Fight to save Oakfield rec from housing developers continues

Save Oakfield has thanked people for their help so far
Save Oakfield has thanked people for their help so far

Determined residents are continuing to fight to protect a much-loved playing field from developers.

More than 100 people have objected to plans to build 62 houses on Oakfield recreation ground in Bilton Road. The land, owned by the Heart of England Co-operative Society, was leased to Rugby Borough Council as a park for 30 years.

But after the lease expired, the Co-op Society applied for planning permission to build houses on the site.

Rugby MP Mark Pawsey has shown his support for the Save Oakfield protest group, as has borough council leader Michael Stokes.

The pair met with Co-op Society chief executive Ali Kurji last year, but despite putting the residents’ case forward, and the council offering to buy the land, the Co-op Society submitted the planning application. A decision is yet to be made.

A number of borough council departments have objected to the plans, including Green Spaces, and Parks and Grounds.

Rugby MP Mark Pawsey has spoken out about the plans and has given his full support to the campaign group.

He said: “I am committed to working side by side with the local community to protect Oakfield from the threat of development. I will continue to do all that I can to protect this invaluable green space within the town.

“It is clear where Rugby Borough Council intend for future housing developments to take place and I see no reason why Oakfield should be developed.”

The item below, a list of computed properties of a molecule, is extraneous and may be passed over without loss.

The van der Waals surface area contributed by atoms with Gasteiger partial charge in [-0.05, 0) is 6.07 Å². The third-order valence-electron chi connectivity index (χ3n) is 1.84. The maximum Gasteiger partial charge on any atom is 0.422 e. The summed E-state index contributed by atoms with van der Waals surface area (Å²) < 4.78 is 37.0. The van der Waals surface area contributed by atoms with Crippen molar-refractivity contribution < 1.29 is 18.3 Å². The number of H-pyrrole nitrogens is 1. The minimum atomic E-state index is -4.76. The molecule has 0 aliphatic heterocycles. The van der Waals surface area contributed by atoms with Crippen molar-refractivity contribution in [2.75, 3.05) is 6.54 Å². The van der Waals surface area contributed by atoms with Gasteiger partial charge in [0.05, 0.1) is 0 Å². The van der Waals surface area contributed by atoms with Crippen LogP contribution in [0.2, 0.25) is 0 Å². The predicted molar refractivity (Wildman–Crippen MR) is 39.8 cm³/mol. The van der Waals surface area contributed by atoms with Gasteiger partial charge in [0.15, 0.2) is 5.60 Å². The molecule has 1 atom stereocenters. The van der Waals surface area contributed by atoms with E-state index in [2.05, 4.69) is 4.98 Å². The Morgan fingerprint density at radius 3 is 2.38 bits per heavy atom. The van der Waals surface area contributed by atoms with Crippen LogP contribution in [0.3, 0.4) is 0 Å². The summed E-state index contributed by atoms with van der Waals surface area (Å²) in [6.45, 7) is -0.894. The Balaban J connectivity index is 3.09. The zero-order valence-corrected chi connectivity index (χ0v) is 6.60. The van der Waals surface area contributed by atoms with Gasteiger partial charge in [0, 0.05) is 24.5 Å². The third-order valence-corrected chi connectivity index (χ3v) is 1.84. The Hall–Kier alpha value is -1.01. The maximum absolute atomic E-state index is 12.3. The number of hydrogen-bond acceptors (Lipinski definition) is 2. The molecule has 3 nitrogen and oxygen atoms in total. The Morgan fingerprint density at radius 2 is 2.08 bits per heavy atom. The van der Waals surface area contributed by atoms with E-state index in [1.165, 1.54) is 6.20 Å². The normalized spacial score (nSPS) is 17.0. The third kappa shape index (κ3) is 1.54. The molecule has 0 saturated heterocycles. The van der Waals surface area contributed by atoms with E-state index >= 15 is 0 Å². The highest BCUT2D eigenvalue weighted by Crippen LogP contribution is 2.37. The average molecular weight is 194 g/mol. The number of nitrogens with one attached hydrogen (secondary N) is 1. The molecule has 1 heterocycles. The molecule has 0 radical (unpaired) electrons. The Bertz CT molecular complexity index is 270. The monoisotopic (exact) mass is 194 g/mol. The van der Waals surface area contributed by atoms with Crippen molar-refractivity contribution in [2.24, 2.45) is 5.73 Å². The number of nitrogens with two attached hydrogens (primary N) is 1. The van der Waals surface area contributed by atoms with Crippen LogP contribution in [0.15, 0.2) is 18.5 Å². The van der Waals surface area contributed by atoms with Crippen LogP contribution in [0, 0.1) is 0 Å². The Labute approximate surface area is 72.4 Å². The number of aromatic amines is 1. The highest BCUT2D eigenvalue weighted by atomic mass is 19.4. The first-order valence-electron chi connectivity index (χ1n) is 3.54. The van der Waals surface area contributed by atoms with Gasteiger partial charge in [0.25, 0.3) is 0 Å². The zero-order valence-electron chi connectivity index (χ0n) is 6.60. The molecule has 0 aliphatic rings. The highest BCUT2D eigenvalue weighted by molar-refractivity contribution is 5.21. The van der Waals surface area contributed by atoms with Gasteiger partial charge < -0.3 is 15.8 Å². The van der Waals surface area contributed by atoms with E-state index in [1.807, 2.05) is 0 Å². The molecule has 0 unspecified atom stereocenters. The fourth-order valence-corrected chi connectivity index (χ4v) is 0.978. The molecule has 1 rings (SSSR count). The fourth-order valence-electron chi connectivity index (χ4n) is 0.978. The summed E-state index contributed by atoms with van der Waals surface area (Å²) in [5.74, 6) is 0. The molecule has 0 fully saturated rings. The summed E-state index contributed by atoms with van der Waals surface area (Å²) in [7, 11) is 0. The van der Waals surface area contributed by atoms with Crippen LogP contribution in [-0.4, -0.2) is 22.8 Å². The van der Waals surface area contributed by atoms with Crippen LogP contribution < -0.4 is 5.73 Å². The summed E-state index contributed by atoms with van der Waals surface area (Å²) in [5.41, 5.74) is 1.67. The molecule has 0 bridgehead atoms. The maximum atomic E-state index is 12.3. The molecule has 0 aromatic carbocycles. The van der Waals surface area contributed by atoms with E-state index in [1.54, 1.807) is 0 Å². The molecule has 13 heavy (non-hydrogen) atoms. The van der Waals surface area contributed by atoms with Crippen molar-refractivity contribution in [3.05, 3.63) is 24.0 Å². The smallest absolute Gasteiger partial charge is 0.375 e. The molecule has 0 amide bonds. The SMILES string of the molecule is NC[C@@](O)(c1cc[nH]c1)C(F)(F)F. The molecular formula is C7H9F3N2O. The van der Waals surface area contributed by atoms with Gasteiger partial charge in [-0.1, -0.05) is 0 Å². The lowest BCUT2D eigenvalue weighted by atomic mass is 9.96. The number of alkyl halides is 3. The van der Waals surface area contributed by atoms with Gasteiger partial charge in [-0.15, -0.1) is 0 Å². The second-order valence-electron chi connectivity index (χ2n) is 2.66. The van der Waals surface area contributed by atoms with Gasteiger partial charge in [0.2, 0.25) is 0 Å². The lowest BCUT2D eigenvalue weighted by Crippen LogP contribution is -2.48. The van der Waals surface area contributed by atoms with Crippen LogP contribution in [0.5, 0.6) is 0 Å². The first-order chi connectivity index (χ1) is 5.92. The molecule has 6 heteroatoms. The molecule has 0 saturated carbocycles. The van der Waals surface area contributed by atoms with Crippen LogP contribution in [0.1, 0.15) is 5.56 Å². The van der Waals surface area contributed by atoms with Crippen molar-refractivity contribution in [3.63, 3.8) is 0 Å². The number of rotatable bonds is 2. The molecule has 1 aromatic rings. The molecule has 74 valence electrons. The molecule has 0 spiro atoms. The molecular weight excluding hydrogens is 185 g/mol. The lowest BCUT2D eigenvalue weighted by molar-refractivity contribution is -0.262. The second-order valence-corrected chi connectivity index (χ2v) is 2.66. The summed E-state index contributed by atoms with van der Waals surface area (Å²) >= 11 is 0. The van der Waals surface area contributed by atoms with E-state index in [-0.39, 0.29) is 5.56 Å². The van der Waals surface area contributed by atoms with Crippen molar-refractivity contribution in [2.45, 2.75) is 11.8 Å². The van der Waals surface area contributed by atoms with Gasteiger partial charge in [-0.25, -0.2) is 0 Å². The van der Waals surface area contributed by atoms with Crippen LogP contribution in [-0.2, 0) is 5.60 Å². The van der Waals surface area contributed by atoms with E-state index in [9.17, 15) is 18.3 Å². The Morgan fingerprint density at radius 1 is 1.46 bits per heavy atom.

Save Oakfield member Peter Crawford said: “We are extremely pleased to see the full opposition of MP Mark Pawsey, as well as our highly supportive local councillors submitted to paper. This is further backed up with objections from the vast majority of local authority departments required to endorse these plans.”

Save Oakfield spokesman Richard Joy said he was keen to see the ‘hostile development’ stopped.

“The Co-op is offering nothing back to the local community as compensation for the loss of Oakfield recreation ground. On the contrary, it is saying there is nothing to compensate for. It seems to be saying ‘it’s our land we can do what we want with it’. Regrettably for the Co-op, planning policy clearly says they cannot. We are extremely pleased to see such formal and clearly articulated objections from so many of the institutions who will be pivotal in getting this unwanted and hostile development stopped.”

During the consultation period, the Co-op Society said it was listening to the views of the local community and would take feedback into consideration.